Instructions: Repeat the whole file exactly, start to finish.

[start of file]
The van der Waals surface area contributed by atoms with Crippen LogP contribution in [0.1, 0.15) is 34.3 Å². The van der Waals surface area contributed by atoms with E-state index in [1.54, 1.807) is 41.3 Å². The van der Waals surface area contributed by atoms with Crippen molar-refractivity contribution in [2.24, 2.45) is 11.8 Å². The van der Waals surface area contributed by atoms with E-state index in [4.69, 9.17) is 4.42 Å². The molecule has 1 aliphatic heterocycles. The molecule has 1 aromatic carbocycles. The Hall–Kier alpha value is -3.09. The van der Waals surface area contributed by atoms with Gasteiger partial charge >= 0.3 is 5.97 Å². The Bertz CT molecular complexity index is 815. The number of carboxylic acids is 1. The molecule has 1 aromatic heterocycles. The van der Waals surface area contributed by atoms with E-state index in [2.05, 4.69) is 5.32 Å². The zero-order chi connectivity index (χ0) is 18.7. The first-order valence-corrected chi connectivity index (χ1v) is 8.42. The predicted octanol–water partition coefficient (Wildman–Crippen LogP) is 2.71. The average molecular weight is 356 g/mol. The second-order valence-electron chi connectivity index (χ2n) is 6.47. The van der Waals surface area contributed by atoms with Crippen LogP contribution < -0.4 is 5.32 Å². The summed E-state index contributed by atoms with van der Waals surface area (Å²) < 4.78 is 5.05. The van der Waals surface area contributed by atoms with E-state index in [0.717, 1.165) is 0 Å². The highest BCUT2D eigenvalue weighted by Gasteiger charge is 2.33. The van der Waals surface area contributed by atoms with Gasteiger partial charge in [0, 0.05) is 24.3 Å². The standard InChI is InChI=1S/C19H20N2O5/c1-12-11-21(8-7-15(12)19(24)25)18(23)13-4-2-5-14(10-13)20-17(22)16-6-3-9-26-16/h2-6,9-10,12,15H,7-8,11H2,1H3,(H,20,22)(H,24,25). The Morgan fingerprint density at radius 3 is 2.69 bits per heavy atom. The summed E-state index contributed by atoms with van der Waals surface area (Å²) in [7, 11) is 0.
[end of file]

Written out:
The van der Waals surface area contributed by atoms with Crippen LogP contribution in [0.1, 0.15) is 34.3 Å². The van der Waals surface area contributed by atoms with E-state index in [1.54, 1.807) is 41.3 Å². The van der Waals surface area contributed by atoms with Crippen molar-refractivity contribution in [2.24, 2.45) is 11.8 Å². The van der Waals surface area contributed by atoms with E-state index in [4.69, 9.17) is 4.42 Å². The molecule has 1 aliphatic heterocycles. The molecule has 1 aromatic carbocycles. The Hall–Kier alpha value is -3.09. The van der Waals surface area contributed by atoms with Gasteiger partial charge >= 0.3 is 5.97 Å². The Bertz CT molecular complexity index is 815. The number of carboxylic acids is 1. The molecule has 1 aromatic heterocycles. The van der Waals surface area contributed by atoms with E-state index in [2.05, 4.69) is 5.32 Å². The zero-order chi connectivity index (χ0) is 18.7. The first-order valence-corrected chi connectivity index (χ1v) is 8.42. The predicted octanol–water partition coefficient (Wildman–Crippen LogP) is 2.71. The average molecular weight is 356 g/mol. The second-order valence-electron chi connectivity index (χ2n) is 6.47. The van der Waals surface area contributed by atoms with Crippen LogP contribution < -0.4 is 5.32 Å². The summed E-state index contributed by atoms with van der Waals surface area (Å²) < 4.78 is 5.05. The van der Waals surface area contributed by atoms with E-state index in [0.717, 1.165) is 0 Å². The highest BCUT2D eigenvalue weighted by Gasteiger charge is 2.33. The van der Waals surface area contributed by atoms with Gasteiger partial charge in [0, 0.05) is 24.3 Å². The standard InChI is InChI=1S/C19H20N2O5/c1-12-11-21(8-7-15(12)19(24)25)18(23)13-4-2-5-14(10-13)20-17(22)16-6-3-9-26-16/h2-6,9-10,12,15H,7-8,11H2,1H3,(H,20,22)(H,24,25). The Morgan fingerprint density at radius 3 is 2.69 bits per heavy atom. The summed E-state index contributed by atoms with van der Waals surface area (Å²) in [7, 11) is 0.